10-minute consultation: sinusitisBMJ 2007; 334 doi: https://doi.org/10.1136/bmj.39161.557211.47 (Published 31 May 2007) Cite this as: BMJ 2007;334:1165
- Neil K Chadha, specialist registrar in otolaryngology1,
- Rashmi Chadha, general practitioner2
- 1ENT Department, Torbay Hospital, Torquay TQ2 7AA
- 2Ivybridge Health Centre, Ivybridge, Devon PL21 0AJ
- Correspondence to: N K Chadha
- Accepted 12 September 2006
A 39 year old woman attends your surgery with a four day history of unpleasant yellowish nasal discharge, blocked nose, and severe pain across her cheeks and between her eyes. One week ago she had had a “bad cold” and she thought she was getting better, but then this started.
What issues you should cover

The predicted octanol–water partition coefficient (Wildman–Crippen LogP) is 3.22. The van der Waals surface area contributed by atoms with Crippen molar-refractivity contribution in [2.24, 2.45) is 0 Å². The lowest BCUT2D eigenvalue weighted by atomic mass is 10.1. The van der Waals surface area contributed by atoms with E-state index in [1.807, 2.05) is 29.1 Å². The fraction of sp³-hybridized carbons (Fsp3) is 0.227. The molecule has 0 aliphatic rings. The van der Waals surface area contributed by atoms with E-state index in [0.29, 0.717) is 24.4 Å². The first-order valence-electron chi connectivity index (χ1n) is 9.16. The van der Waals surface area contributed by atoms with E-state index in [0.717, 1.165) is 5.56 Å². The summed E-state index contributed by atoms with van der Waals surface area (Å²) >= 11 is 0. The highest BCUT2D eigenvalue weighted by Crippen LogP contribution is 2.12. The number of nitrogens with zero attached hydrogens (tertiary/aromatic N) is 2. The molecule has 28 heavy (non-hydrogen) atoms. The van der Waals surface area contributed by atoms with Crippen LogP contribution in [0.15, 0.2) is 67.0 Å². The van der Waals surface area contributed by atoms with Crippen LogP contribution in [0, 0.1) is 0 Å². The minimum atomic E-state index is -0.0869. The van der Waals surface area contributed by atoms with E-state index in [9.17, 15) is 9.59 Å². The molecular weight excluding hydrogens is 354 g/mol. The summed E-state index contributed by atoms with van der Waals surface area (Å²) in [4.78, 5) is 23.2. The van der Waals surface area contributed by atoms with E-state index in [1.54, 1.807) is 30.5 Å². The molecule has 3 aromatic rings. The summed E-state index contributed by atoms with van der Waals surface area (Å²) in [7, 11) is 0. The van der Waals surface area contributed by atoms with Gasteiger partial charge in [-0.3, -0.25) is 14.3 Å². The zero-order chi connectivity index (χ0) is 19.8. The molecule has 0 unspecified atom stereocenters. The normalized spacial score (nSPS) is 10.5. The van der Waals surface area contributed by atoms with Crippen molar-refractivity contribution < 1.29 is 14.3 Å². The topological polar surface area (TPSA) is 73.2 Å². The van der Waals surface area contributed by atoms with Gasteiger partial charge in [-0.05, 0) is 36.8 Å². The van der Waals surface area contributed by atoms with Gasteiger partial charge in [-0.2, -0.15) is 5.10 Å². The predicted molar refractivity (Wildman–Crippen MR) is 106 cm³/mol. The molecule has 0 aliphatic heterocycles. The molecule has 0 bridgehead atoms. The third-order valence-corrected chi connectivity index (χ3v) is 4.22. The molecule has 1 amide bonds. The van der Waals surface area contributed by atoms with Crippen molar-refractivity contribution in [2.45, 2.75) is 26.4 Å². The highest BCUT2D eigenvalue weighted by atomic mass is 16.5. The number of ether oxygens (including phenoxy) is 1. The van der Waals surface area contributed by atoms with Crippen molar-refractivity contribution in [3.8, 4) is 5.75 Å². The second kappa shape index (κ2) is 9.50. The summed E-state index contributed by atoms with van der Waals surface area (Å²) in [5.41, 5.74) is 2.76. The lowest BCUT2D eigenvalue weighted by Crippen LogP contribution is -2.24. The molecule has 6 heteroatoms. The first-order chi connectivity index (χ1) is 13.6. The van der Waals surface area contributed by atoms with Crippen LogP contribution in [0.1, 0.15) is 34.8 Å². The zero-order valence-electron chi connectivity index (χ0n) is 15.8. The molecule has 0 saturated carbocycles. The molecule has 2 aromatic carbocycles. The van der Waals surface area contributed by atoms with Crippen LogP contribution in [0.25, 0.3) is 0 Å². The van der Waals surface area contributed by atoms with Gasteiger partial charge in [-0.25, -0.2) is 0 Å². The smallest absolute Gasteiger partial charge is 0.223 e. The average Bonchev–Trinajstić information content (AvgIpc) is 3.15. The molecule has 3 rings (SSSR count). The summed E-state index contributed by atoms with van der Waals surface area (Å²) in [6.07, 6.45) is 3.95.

Sinusitis, now termed rhinosinusitis, is inflammation of one or more of the paranasal sinuses. It is clinically defined by at least two of the following symptoms: blockage or congestion; discharge or postnasal drip; facial pain or pressure; reduction or loss of smell. In acute rhinosinusitis symptoms persist for up to 12 weeks, with complete resolution; in chronic rhinosinusitis symptoms persist for more than 12 weeks without complete resolution. Viruses (coryza, rhinovirus, or influenza, for example) cause mucosal swelling and …
Log in using your username and password
Log in through your institution
Register for a free trial to thebmj.com to receive unlimited access to all content on thebmj.com for 14 days.
Sign up for a free trial